29 July 2013

Clear Skies!

Amateur astronomers often sign off an email or message with the phrase "Clear Skies" because anyone interested in enjoying the night sky needs to have a clear sky to start with. I often close blog posts on this blog with the phrase "Clear Skies!" as a kind of wishful thinking and good luck charm.

Right now in San Francisco, I need all the good luck I can get. The coastal weather pattern each summer ensures that clear skies will be rare indeed, especially in the Outer Richmond district where I live. So I have had precious few viewing opportunities from my own backyard this summer, and the San Francisco Amateur Astronomers have been forced to cancel most of their "City Star Parties" that take place near Lands End on the western side of the city, due to fog.

Venus and the sunset sky
When we get the rare clear sky, or when I am in another part of the Bay Area and am enjoying a stunning view of the western horizon just after sunset, I am reminded why I love astronomy; the beautiful changing color of the sunset sky, and the gradual transition into night, and the dazzling light of Venus in the west, all combine to motivate me to look up in the sky, and more than ever, I appreciate the clear skies that usually are available here in the Bay Area.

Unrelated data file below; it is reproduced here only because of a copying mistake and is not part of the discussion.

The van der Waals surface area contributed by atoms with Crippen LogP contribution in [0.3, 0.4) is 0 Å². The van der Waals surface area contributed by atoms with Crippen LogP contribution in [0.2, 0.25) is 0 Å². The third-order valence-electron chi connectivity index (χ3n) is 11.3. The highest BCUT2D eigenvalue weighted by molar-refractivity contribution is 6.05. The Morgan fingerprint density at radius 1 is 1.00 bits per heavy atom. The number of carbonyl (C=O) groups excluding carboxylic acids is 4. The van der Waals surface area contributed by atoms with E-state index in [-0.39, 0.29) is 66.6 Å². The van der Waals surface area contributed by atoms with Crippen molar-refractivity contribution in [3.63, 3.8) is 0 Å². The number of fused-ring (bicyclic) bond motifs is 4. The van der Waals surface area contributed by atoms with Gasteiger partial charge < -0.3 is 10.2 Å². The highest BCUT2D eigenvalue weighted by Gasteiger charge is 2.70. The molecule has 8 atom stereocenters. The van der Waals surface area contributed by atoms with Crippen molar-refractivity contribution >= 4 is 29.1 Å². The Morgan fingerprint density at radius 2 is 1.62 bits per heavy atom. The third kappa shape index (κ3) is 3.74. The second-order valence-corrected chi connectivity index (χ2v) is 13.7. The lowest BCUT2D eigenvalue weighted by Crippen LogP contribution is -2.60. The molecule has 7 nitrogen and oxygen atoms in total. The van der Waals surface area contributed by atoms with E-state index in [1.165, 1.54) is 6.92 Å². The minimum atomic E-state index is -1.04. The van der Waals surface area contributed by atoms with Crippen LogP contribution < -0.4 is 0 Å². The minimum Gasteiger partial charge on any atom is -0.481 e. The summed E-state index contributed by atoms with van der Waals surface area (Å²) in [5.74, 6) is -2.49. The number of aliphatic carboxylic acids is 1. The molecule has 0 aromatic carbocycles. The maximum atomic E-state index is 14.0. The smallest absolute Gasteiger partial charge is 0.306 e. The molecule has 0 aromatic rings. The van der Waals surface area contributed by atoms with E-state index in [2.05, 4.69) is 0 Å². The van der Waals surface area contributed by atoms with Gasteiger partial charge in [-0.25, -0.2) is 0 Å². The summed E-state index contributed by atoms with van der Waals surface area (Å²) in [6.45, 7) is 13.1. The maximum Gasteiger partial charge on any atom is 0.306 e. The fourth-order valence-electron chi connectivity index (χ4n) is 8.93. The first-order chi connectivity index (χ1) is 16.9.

So to all of you, I wish you "Clear Skies" and a warm night somewhere this summer to enjoy the heavens.

Image courtesy Pete Lawrence.

16 July 2013

The Five Visible Planets

As an amateur astronomer and public speaker, I find the five visible planets fascinating. These 'wanderers
The Solar System
' are beautiful to watch with the naked eye, and are interesting in a telescope as well, even in a big city. Consequently, I am a close watcher of the changing motions and of these bodies, and I point them out often to groups at star parties. The planets all follow the band of the Zodiac across the sky, of course, because they move along the ecliptic, the projection of the orbits of all of the Solar System planets across the sky. And as such, their motion is interesting to watch, whether they are the inner planets of Venus and Mercury with their unusual twilight appearances, or the outer planets of Mars and Jupiter and Saturn, enjoying long seasons in the limelight of the night sky. 

We just had some interesting patterns of planets and stars, and of course can always enjoy those by knowing where to look for the five visible planets. Earth Sky has a fine article on these planets for July.